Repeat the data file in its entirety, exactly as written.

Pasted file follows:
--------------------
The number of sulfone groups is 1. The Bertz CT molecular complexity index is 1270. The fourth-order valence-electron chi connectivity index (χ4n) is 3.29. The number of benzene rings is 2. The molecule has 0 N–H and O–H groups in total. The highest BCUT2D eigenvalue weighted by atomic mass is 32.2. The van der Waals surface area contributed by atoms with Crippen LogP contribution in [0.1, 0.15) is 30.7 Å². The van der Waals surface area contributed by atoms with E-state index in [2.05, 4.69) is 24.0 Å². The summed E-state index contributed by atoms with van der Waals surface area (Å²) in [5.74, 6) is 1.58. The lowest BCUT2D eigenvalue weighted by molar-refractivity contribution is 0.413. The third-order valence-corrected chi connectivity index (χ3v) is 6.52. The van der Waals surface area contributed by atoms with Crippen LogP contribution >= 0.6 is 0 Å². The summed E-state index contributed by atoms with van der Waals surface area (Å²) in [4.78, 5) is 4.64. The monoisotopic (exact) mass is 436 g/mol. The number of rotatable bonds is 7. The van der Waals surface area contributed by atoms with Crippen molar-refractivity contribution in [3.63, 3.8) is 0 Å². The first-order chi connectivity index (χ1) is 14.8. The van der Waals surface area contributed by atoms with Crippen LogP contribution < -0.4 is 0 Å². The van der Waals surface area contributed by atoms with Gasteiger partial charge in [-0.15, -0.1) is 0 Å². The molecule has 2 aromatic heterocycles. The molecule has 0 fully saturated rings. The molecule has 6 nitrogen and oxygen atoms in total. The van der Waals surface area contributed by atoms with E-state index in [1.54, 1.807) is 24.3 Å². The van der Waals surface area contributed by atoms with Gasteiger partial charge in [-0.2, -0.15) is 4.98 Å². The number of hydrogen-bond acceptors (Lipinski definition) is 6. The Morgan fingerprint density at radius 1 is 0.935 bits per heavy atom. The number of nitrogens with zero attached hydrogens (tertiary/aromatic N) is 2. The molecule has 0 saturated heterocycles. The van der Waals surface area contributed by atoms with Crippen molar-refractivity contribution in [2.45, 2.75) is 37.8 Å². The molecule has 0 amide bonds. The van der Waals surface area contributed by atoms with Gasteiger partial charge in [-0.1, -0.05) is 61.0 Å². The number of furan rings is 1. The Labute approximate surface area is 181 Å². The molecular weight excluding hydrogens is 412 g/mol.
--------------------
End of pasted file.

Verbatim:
The number of sulfone groups is 1. The Bertz CT molecular complexity index is 1270. The fourth-order valence-electron chi connectivity index (χ4n) is 3.29. The number of benzene rings is 2. The molecule has 0 N–H and O–H groups in total. The highest BCUT2D eigenvalue weighted by atomic mass is 32.2. The van der Waals surface area contributed by atoms with Crippen LogP contribution in [0.1, 0.15) is 30.7 Å². The van der Waals surface area contributed by atoms with E-state index in [2.05, 4.69) is 24.0 Å². The summed E-state index contributed by atoms with van der Waals surface area (Å²) in [5.74, 6) is 1.58. The lowest BCUT2D eigenvalue weighted by molar-refractivity contribution is 0.413. The third-order valence-corrected chi connectivity index (χ3v) is 6.52. The van der Waals surface area contributed by atoms with Crippen LogP contribution >= 0.6 is 0 Å². The summed E-state index contributed by atoms with van der Waals surface area (Å²) in [4.78, 5) is 4.64. The monoisotopic (exact) mass is 436 g/mol. The number of rotatable bonds is 7. The van der Waals surface area contributed by atoms with Crippen molar-refractivity contribution in [3.63, 3.8) is 0 Å². The first-order chi connectivity index (χ1) is 14.8. The van der Waals surface area contributed by atoms with Crippen LogP contribution < -0.4 is 0 Å². The van der Waals surface area contributed by atoms with Gasteiger partial charge in [-0.15, -0.1) is 0 Å². The molecule has 2 aromatic heterocycles. The molecule has 0 fully saturated rings. The molecule has 6 nitrogen and oxygen atoms in total. The van der Waals surface area contributed by atoms with E-state index in [1.54, 1.807) is 24.3 Å². The van der Waals surface area contributed by atoms with Gasteiger partial charge in [-0.2, -0.15) is 4.98 Å². The number of hydrogen-bond acceptors (Lipinski definition) is 6. The Morgan fingerprint density at radius 1 is 0.935 bits per heavy atom. The number of nitrogens with zero attached hydrogens (tertiary/aromatic N) is 2. The molecule has 0 saturated heterocycles. The van der Waals surface area contributed by atoms with Crippen molar-refractivity contribution in [2.45, 2.75) is 37.8 Å². The molecule has 0 amide bonds. The van der Waals surface area contributed by atoms with Gasteiger partial charge in [-0.1, -0.05) is 61.0 Å². The number of furan rings is 1. The Labute approximate surface area is 181 Å². The molecular weight excluding hydrogens is 412 g/mol.